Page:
Or, How to Please the Tour de France Freak

The Tour de France is the only competition with an entire country for


Obsession: For Them

Gifts for three very particular fixations.


Or, How to Please the Tour de France Freak

The Tour de France is the only competition with an entire country for its stage and audience. So said Hans Blickensdorfer, the German sportswriter whose final novel was North Wind in Your Spokes (Breakaway Books, $23). This traveling spectacle, which envelops the most grueling sports event of all, is celebrating its 100th anniversary.

Take your Tour fan on a trip: Present French for Dummies (John Wiley & Sons, $14.99); provide history books, like Maillot Jaune (Velo Press, $39.95), on the men who have worn the coveted yellow jersey of overall leader, and An Intimate Portrait of the Tour de France (Buonpane Publishing, $39.95), with photos and stories from the event's origins; peruse Lonely Planet Series: Cycling France (Lonely Planet, $19.95); provide comedic cautions through French Revolutions: Cycling the Tour de France (St. Martin's Press, $23.95) or encourage a dose of Yellow Fever (Breakaway Books, $14.95), which has been called the greatest novel about the Tour; insist on practicing valuable phrases in French ("Please excuse my large Texas flag blocking your view").

When your obsessive reads The Giants of Cycling (Velo Press, $39.95) or Lance Armstrong: The Race of His Life by Kristin Armstrong (Grosset & Dunlap, $3.99), or looks at Graham Watson's The Landscapes of Cycling postcard book (Velo Press, $9.95), you'll probably hear heavy sighs. Hopefully they won't be too loud to drown out the music of the cycling season: "Tour de France" by Kraftwerk (EMI, $11.99), which was quite ably covered by Se�Coconut (Emperor Norton, $8.50), and John Tesh's own Tour de France CD (BMG Private, priceless).


Treasures for the Literary Fanatic

Poetry Speaks (Sourcebooks Trade, $49.95) is a collection of poets reading their works, including a rare recording of Alfred Lord Tennyson reading "The Charge of the Light Brigade." Other contributors include Walt Whitman, Dorothy Parker, Sylvia Plath, and Langston Hughes—142 poems on three CDs with a book.

Try to introduce method to a bibliophile's madness with a journal for your nutcase to keep track of books present, books loaned, books to be read, book notes—a book about books. The Reader's Notebook (Grove Publications, $14.95) makes suggestions on good reads (and, according to one reviewer, "It's a super cute journal!"). A Good Book Is the Best of Friends: A Reader's Journal (Hyperion, $17.95) has a thorough interrogation (or "gently guiding questions") about each of the entries—it has room for 25 books. The Reading Woman: A Journal (Pomegranate, $17.95) includes illustrations of women reading and quotes about reading and books. A spiral notebook (really cheap) does the same work.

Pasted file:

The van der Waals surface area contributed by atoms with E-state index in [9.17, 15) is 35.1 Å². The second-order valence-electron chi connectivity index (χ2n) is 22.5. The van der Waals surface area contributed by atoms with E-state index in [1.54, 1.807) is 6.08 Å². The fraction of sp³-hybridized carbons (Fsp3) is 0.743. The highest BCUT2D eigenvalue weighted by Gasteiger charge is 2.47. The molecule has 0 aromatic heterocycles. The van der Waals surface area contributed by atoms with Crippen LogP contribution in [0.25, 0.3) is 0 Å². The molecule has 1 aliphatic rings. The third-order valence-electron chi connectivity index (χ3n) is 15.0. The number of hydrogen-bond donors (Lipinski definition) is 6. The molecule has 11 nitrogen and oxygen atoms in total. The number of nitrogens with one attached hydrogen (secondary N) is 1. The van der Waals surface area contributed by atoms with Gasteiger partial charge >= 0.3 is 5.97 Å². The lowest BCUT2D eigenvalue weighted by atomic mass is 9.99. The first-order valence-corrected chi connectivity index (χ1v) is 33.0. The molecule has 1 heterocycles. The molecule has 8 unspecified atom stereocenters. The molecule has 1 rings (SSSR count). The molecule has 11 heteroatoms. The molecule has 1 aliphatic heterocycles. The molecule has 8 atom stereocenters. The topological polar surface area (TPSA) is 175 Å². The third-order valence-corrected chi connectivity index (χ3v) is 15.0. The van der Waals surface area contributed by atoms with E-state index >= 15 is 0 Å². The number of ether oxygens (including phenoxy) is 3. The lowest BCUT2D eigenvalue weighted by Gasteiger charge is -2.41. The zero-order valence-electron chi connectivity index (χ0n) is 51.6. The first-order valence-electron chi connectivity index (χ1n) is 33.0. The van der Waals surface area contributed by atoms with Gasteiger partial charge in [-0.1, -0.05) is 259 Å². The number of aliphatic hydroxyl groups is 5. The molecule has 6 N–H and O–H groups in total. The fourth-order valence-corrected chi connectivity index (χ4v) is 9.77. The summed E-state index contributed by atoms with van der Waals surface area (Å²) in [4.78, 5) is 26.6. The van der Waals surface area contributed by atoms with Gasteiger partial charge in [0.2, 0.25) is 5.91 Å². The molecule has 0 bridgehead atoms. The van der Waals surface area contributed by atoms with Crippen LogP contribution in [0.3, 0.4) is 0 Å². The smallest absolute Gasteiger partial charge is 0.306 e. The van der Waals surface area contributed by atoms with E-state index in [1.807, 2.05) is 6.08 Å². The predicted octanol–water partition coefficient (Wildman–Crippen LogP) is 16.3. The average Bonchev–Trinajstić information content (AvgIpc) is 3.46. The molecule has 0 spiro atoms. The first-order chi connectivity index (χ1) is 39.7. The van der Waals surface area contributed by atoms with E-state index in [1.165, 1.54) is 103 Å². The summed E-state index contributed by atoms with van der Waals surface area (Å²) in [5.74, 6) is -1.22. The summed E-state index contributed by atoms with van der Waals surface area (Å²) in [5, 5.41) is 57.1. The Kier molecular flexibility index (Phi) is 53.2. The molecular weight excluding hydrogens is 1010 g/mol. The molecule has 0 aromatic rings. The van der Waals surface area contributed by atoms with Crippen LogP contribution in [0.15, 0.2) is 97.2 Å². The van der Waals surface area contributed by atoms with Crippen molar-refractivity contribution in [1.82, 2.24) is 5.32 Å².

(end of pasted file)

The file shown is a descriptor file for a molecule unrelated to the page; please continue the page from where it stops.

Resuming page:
Harold Bloom explains How to Read and Why (Scribner, $15). Encourage further education with Why Read the Classics? By Italo Calvino (Vintage Books, $13).


Talking Kitty

Sure, cats talk. Learn How to Speak Cat (HarperCollins, $16.95) as author Alexandra Sellers takes it from the very beginning: "When you have the Cat's attention, quietly repeat the expression ma`. . . . This indicates your willingness to be of service. Your attitude should above all be humble. Do not expect a response at once. The Cat may need time to overcome its surprise."

Perhaps a new language is too much. Perhaps your pal would like Three Stories You Can Read to Your Cat (Houghton Mifflin Co., $5.95), Bedtime Stories for Cats (Andrews McMeel Publishing, $9.95)—it's meaningful any time of day or night—or The Kitty Treats Cookbook (Come & Get It Publishing, $9.95). For beginners: Ingrid Newkirk writes of 250 Things You Can Do to Make Your Cat Adore You (Fireside, $15.95). For advanced cases: Animal House Style: Designing a Home to Share With Your Pets (Bulfinch Press, $35); double your pleasure—giving and then watching feline feng shui in action.

Old Possum's Book of Practical Cats (Amereon Ltd., $15) by T.S. Eliot and illustrated by Edward Gorey is perfect while the stereo plays the soundtrack from the show it inspired: Cats (Polygram Records, $35.98). Or perhaps your buddy might prefer Music for Cats (Metropolis Records, $15.98) or Purrfectly Classical (Centaur, $17.98).

Share some laughs (only in good taste) with The New Yorker Book of All-New Cat Cartoons (Knopf, $20). Nurture creativity with Why Paint Cats: The Ethics of Feline Aesthetics (Ten Speed Press, $24.95), which illustrates a new art movement—painting on a living, breathing canvas. Help save those memories with My Cat's Life: A Photo Journal of Independent Love (Dewar Marketing, $16.95), with space to note the first scratching of furniture and loving photos of other milestones.

Finally, when that magical evening comes, help celebrate a Meowy Christmas (Jingle Cats, used from $6.39) with the Jingle Cats.

comments powered by Disqus

Friends to Follow